Ironically, Bird wasn't even in the original plans for "Sesame Street." He wasn't in the first five pilots, but, Spinney says, "they gathered they should have something a little more fantasy than just humans on the street. Bird was a compromise between humans and puppets. Puppeteers are always hidden behind a wall or a desk or couch, whereas Big Bird can walk right in, or right down the street. He was a clown who would come crashing onto the set, knocking over trash cans . . ."

The klutziness, he adds, not only runs in the family ("I was a lot like that and my son is, too") but comes naturally "because I'm three-quarters blind in there. It's like looking through a drinking straw."

"I wasn't thinking about creating a character the children could identify with -- we weren't that sophisticated," Spinney says. "I was playing him more as a kid. Bird used to throw tantrums. In that first year, I still had a lot to learn. What previous experience could you possibly have for holding up that thing? It was so different from the little puppets I'd always worked with, the ones that hardly passed your wrist."

To hear Spinney tell it, he was born to puppet, born, in fact, the day after Christmas in rural Massachusetts. "That's why they named me Caroll. I live for Christmas. Only trouble with that is you don't get any birthday presents."

He saw his first puppet show when he was in kindergarten (" 'Three Little Kittens,' and I thought it was just the neatest thing").

"After I saw another, I just had to do it. I got hold of a puppet for a nickel and somehow made up a story with it and a stuffed snake I had. I put a show on in the barn at 2 cents for the neighborhood kids, made at least 36 cents, which was a fortune in 1942. That was it: 'Now I'm a professional.' After Christmas, my mother made me a set of Punch and Judy and got me started. Then I discovered television at 12, and decided that was it for me . . . and here we are."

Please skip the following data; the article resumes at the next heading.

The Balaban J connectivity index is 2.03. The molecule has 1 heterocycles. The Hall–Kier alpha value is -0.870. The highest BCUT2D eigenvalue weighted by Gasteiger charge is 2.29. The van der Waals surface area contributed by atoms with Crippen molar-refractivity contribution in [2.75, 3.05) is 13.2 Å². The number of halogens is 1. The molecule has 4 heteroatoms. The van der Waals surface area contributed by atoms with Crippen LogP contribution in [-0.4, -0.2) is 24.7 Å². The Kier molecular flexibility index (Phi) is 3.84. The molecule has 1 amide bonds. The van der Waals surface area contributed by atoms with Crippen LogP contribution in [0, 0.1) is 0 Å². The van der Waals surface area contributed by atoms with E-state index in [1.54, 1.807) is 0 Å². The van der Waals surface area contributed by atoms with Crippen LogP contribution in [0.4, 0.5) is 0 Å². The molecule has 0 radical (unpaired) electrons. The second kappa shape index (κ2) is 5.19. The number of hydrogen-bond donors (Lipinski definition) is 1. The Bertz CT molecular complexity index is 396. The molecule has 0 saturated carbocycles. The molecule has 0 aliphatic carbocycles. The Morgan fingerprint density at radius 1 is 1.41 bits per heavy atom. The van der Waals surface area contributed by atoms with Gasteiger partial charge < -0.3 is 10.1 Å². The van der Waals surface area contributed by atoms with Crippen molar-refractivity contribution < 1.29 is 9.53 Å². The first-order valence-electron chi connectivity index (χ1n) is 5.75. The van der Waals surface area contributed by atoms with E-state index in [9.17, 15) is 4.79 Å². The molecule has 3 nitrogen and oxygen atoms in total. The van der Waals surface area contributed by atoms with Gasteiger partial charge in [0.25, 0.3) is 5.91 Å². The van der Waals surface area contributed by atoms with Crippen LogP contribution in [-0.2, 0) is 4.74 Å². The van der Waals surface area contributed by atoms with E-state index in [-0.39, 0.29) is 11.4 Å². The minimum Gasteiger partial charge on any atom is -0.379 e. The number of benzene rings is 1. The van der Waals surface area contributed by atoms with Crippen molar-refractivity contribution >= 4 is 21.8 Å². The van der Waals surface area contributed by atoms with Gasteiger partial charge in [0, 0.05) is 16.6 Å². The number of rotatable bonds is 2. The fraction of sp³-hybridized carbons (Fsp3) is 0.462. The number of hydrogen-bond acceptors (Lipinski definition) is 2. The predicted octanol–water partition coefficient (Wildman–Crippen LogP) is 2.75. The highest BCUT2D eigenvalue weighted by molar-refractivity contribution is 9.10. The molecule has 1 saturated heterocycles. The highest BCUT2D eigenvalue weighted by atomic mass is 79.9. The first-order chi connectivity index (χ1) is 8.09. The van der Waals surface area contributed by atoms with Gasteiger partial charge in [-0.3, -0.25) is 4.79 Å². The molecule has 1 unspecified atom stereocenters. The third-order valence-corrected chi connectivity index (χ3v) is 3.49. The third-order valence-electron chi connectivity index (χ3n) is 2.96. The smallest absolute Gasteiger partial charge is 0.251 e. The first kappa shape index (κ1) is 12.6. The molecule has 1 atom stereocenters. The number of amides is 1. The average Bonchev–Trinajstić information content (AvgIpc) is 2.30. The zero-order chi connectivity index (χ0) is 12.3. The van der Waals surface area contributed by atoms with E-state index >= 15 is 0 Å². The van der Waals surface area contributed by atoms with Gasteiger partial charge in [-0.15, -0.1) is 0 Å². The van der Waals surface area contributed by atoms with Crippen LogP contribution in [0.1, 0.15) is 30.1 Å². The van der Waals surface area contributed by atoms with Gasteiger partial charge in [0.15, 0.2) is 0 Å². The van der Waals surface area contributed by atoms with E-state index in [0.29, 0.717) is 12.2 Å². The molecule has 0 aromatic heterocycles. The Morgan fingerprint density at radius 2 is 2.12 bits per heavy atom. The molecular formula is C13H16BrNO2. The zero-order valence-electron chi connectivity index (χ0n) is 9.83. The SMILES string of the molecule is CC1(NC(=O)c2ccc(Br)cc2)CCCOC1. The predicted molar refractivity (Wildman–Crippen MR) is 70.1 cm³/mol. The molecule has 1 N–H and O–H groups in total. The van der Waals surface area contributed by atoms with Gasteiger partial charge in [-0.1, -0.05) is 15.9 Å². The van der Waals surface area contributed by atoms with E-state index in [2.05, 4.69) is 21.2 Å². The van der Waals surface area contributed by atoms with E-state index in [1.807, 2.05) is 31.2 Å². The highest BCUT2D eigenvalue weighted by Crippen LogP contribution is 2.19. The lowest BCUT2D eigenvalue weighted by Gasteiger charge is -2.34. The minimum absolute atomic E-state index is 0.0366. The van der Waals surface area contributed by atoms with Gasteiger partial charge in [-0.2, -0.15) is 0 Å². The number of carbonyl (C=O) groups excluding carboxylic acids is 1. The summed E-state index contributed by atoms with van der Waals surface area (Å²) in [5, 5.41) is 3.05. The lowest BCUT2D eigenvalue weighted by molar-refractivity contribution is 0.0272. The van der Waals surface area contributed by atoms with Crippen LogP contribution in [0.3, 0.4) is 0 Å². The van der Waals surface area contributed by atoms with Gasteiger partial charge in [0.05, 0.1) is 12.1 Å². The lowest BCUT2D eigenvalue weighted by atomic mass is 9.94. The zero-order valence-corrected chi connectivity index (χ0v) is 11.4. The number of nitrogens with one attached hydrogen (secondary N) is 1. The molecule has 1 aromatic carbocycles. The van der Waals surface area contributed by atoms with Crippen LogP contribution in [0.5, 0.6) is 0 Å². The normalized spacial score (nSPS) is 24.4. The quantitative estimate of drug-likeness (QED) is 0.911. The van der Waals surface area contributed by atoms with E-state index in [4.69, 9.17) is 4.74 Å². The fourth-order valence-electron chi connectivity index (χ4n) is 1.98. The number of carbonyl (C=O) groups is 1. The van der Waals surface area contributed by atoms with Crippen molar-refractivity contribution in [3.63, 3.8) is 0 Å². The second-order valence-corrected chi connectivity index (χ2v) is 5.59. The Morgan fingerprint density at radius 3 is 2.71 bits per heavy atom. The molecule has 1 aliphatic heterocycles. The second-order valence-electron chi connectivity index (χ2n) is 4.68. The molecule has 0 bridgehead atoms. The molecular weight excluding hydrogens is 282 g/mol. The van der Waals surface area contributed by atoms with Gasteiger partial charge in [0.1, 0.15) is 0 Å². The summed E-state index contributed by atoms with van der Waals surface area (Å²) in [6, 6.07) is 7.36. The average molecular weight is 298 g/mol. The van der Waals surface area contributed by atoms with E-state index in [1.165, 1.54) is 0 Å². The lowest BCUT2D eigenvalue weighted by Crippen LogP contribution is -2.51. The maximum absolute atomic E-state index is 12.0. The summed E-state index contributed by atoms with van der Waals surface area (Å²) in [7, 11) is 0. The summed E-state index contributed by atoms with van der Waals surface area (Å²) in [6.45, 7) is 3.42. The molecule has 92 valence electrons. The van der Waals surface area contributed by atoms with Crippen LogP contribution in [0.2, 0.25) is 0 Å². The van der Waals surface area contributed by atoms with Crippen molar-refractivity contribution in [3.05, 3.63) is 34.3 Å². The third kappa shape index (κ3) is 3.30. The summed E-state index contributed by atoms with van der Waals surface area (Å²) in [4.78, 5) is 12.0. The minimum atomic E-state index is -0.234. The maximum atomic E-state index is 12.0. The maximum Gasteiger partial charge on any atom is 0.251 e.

It was, of course, more complicated than that, though Spinney correctly figured "it would be better if I got older. At 12, I had 70 puppets and 12 different stories. I put myself through art school with birthday party and Christmas shows."

He landed his first television show, "Rascal Rabbit," at age 21 in Las Vegas. "Got paid $10 a week, but I would have done it for free. Unfortunately, in three weeks I used up all my shows." That same year, 1955, Jim Henson was introducing his first Muppet characters on "Sam and Friends" on WRC-TV here.

But Spinney survived and served apprenticeships in various cities before eventually hooking up with Henson at a 1969 puppeteers festival in Salt Lake City.

"When he described Big Bird, I couldn't picture what it would be. I didn't even know what 'Sesame Street' was. Of course, I would have worked on anything with Jim Henson. My three heroes were Walt Disney, Jim Henson and Andrew Wyeth. I met Andrew, and I saw Disney in the next room when I applied for a cartoonist's job. Unfortunately they weren't hiring that year.

"And I ended up working for one of my heroes."

Big Bird is, according to Spinney, "a replay of my own childhood feelings. I was very insecure, shy, didn't know what to say to people. I was always the tiniest kid in school. My nicknames were Peewee and Peanut. One time my teacher was asked what 'puny' was and she thought for a moment and said 'Caroll. He's puny.' It's probably just as bad to be too big, like Bird.